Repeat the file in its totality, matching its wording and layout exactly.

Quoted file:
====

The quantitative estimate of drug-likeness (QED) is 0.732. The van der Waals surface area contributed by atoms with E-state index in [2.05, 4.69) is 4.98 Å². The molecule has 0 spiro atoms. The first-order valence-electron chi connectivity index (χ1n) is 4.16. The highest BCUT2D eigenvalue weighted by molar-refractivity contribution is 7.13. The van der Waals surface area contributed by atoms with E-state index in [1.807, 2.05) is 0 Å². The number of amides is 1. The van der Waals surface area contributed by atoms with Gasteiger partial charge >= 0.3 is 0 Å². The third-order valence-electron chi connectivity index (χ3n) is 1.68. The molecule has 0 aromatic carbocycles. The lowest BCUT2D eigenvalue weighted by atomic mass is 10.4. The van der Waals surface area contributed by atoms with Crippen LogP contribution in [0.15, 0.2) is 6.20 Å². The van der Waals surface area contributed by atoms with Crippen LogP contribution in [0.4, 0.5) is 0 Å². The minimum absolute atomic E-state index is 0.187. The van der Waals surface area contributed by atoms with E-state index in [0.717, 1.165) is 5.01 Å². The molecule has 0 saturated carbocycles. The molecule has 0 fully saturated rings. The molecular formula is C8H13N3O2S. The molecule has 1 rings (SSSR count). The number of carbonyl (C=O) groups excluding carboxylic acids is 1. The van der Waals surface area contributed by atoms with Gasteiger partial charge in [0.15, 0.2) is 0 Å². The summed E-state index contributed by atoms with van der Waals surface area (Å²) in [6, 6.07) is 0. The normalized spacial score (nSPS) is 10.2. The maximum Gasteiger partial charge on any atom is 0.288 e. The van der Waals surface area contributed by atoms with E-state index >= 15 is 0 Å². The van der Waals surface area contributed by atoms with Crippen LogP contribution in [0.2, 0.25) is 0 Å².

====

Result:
The quantitative estimate of drug-likeness (QED) is 0.732. The van der Waals surface area contributed by atoms with E-state index in [2.05, 4.69) is 4.98 Å². The molecule has 0 spiro atoms. The first-order valence-electron chi connectivity index (χ1n) is 4.16. The highest BCUT2D eigenvalue weighted by molar-refractivity contribution is 7.13. The van der Waals surface area contributed by atoms with E-state index in [1.807, 2.05) is 0 Å². The number of amides is 1. The van der Waals surface area contributed by atoms with Gasteiger partial charge >= 0.3 is 0 Å². The third-order valence-electron chi connectivity index (χ3n) is 1.68. The molecule has 0 aromatic carbocycles. The lowest BCUT2D eigenvalue weighted by atomic mass is 10.4. The van der Waals surface area contributed by atoms with Crippen LogP contribution in [0.15, 0.2) is 6.20 Å². The van der Waals surface area contributed by atoms with Crippen LogP contribution in [0.4, 0.5) is 0 Å². The minimum absolute atomic E-state index is 0.187. The van der Waals surface area contributed by atoms with E-state index in [0.717, 1.165) is 5.01 Å². The molecule has 0 saturated carbocycles. The molecule has 0 fully saturated rings. The molecular formula is C8H13N3O2S. The molecule has 1 rings (SSSR count). The number of carbonyl (C=O) groups excluding carboxylic acids is 1. The van der Waals surface area contributed by atoms with Gasteiger partial charge in [0.15, 0.2) is 0 Å². The summed E-state index contributed by atoms with van der Waals surface area (Å²) in [6, 6.07) is 0. The normalized spacial score (nSPS) is 10.2. The maximum Gasteiger partial charge on any atom is 0.288 e. The van der Waals surface area contributed by atoms with E-state index >= 15 is 0 Å². The van der Waals surface area contributed by atoms with Crippen LogP contribution in [0.2, 0.25) is 0 Å².